What Effective Readers Do When Reading (Part 2)

What We Learned in Part 1

In What Effective Readers Do When Reading (Part 1), we outlined what effective readers do differently when reading that separates them from poor readers.

In Part 1, we discussed how proficient readers use their background knowledge to help them connect to what they are reading.

We also discussed how strong readers use visualization strategies to help them understand what they are reading and picture in their mind how the story action is unfolding. They also visualize what the characters look like and how they feel as the story progresses.

In nonfiction, they may visualize processes or relationships between concepts.

Effective readers prioritize the importance of the ideas they are reading in the text. In order to summarize a text or make inferences about what they have read, students must first be able to determine what information is important in the text. They must be able to distinguish between important information and information that may be interesting but not essential for understanding of the concept.

In this post, we will continue to examine what research says about what makes the difference between good readers and poor readers.

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Effective Readers Summarize Information

Effective readers have a deep and insightful understanding of the text that they are reading.

When they finish reading, they can synthesize or summarize what they have read into the key points. They can retell these main ideas to others in a logical and sequential manner. Good readers are able to retell the gist of a story they have read. They can also place the important events of the story into a proper sequence.

Proficient readers can talk about the text, construct thoughts or ideas about the content and mesh what they have learned with their own previous learning on the topic.

You can help your students improve their skill in summarizing information by asking students to stop and summarize what they are reading – either orally or in writing – at strategic points in the text. Ask, “Who can summarize what we have read in this part of the (novel, chapter, article, etc.)?” Once a student has provided information, ask other class members if they can add anything more to the summary.

Practicing these skills orally or in writing will increase student skills in summarizing.

Summarizing text helps students identify the important ideas from a text while discarding unimportant ideas. Summarizing key points helps students improve their memory about what they have read. It also helps them retain information longer and understand what they have read more deeply.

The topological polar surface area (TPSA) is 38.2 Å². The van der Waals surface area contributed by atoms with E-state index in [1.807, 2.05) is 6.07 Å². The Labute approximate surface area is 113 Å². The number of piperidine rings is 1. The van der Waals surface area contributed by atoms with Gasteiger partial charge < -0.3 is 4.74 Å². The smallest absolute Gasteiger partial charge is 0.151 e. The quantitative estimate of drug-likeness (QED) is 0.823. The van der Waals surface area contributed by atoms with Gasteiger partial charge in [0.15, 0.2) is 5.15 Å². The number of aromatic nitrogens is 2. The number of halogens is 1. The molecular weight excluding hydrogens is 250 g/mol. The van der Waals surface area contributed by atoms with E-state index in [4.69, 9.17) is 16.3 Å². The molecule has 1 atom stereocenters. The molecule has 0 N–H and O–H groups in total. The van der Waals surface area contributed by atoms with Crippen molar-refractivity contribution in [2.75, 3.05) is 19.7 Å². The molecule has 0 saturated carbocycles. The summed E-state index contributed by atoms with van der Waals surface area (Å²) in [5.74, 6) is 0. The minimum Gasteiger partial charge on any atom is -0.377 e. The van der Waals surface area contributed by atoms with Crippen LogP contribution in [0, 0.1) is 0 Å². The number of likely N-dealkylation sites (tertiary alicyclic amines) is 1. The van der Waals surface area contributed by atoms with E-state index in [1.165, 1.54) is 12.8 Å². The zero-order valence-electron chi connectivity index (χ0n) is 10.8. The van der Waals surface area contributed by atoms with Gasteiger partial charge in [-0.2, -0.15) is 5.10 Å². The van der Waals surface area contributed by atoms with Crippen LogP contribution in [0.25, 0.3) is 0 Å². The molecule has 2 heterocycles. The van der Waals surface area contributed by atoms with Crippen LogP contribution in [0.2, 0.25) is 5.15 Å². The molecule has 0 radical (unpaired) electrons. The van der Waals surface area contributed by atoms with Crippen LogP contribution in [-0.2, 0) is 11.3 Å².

Strong, Effective Readers Synthesize What They Read

When students synthesize information, they use their background knowledge and their new learning from the text.

They develop insights about the text and form ideas and opinions of their own. When readers synthesize a text, they bring their own thoughts, ideas, experiences, and background knowledge to their reading. They make connections to “go beyond” the surface ideas presented in the text. Effective readers use their insights and analysis to explain how their thinking has grown or changed over time.

Ask students to talk about what they thought about the topic or information.

Ask them to think about how their thinking has changed or evolved as they read more information on the same topic. Use metacognitive strategies to help students answer questions like: “I used to think…… but now I think…..” to deepen their abilities to synthesize information. When students find conflicting information, ask them to consider the reliability of the information they have found – especially online – and to verify the facts with additional reliable sources.

Effective readers reflect on what they have read.

They talk to others to clarify their questions or confusions and sort out key information to add to their own storehouse of knowledge. They mesh new knowledge with existing knowledge to build a solid set of beliefs and understandings about various topics. Effective readers are able to summarize and synthesize information from multiple sources to form deeper levels of understanding about a topic.

Proficient Readers Have Expansive Vocabulary Knowledge

Proficient readers have an expansive vocabulary they can use to talk about text.

They can make comparisons between topics and characters because they have a good storehouse of adjectives to use when describing these elements. Students reflect on word meaning and seek to understand the nuances between different words. They notice words they hear and words they come across in their reading and add them to their word storehouses.

Help your students expand their vocabulary storehouse by teaching words in categories and helping them learn the multiple meaning of words.

Students can also expand their word knowledge by playing word games – both online and off line – that make vocabulary learning fun and engaging.

Identify the important prefixes, suffixes and root words that unlock meaning in your content area. Systematically teach these important affixes to your students as they connect to your content. By breaking apart unknown words into its word parts, the meaning of many more words can be unlocked.

Read: What Good Readers Do When Reading (Part 1)

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